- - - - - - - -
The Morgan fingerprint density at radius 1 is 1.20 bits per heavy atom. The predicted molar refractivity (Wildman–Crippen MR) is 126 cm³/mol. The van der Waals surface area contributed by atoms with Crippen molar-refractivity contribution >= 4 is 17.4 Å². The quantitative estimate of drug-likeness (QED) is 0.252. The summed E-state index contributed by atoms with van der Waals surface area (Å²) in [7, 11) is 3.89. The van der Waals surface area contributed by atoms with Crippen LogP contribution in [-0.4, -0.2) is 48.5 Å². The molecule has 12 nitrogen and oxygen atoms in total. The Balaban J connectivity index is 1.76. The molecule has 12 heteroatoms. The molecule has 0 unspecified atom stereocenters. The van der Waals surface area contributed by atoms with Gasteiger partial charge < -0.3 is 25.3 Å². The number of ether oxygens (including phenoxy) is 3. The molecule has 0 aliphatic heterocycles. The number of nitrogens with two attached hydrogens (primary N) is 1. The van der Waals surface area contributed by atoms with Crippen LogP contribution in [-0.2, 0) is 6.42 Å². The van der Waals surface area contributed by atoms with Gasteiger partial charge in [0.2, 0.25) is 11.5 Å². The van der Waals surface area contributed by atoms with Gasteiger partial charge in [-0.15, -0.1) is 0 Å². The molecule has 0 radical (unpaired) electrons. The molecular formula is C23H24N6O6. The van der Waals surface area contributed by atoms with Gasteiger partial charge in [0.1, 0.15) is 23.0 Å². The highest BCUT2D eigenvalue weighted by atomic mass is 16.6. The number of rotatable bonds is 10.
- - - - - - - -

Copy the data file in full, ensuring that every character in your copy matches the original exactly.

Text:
The Morgan fingerprint density at radius 1 is 1.20 bits per heavy atom. The predicted molar refractivity (Wildman–Crippen MR) is 126 cm³/mol. The van der Waals surface area contributed by atoms with Crippen molar-refractivity contribution >= 4 is 17.4 Å². The quantitative estimate of drug-likeness (QED) is 0.252. The summed E-state index contributed by atoms with van der Waals surface area (Å²) in [7, 11) is 3.89. The van der Waals surface area contributed by atoms with Crippen LogP contribution in [-0.4, -0.2) is 48.5 Å². The molecule has 12 nitrogen and oxygen atoms in total. The Balaban J connectivity index is 1.76. The molecule has 12 heteroatoms. The molecule has 0 unspecified atom stereocenters. The van der Waals surface area contributed by atoms with Gasteiger partial charge < -0.3 is 25.3 Å². The number of ether oxygens (including phenoxy) is 3. The molecule has 0 aliphatic heterocycles. The number of nitrogens with two attached hydrogens (primary N) is 1. The van der Waals surface area contributed by atoms with Crippen LogP contribution in [-0.2, 0) is 6.42 Å². The van der Waals surface area contributed by atoms with Gasteiger partial charge in [0.2, 0.25) is 11.5 Å². The van der Waals surface area contributed by atoms with Gasteiger partial charge in [-0.15, -0.1) is 0 Å². The molecule has 0 radical (unpaired) electrons. The molecular formula is C23H24N6O6. The van der Waals surface area contributed by atoms with Gasteiger partial charge in [0.1, 0.15) is 23.0 Å². The highest BCUT2D eigenvalue weighted by atomic mass is 16.6. The number of rotatable bonds is 10.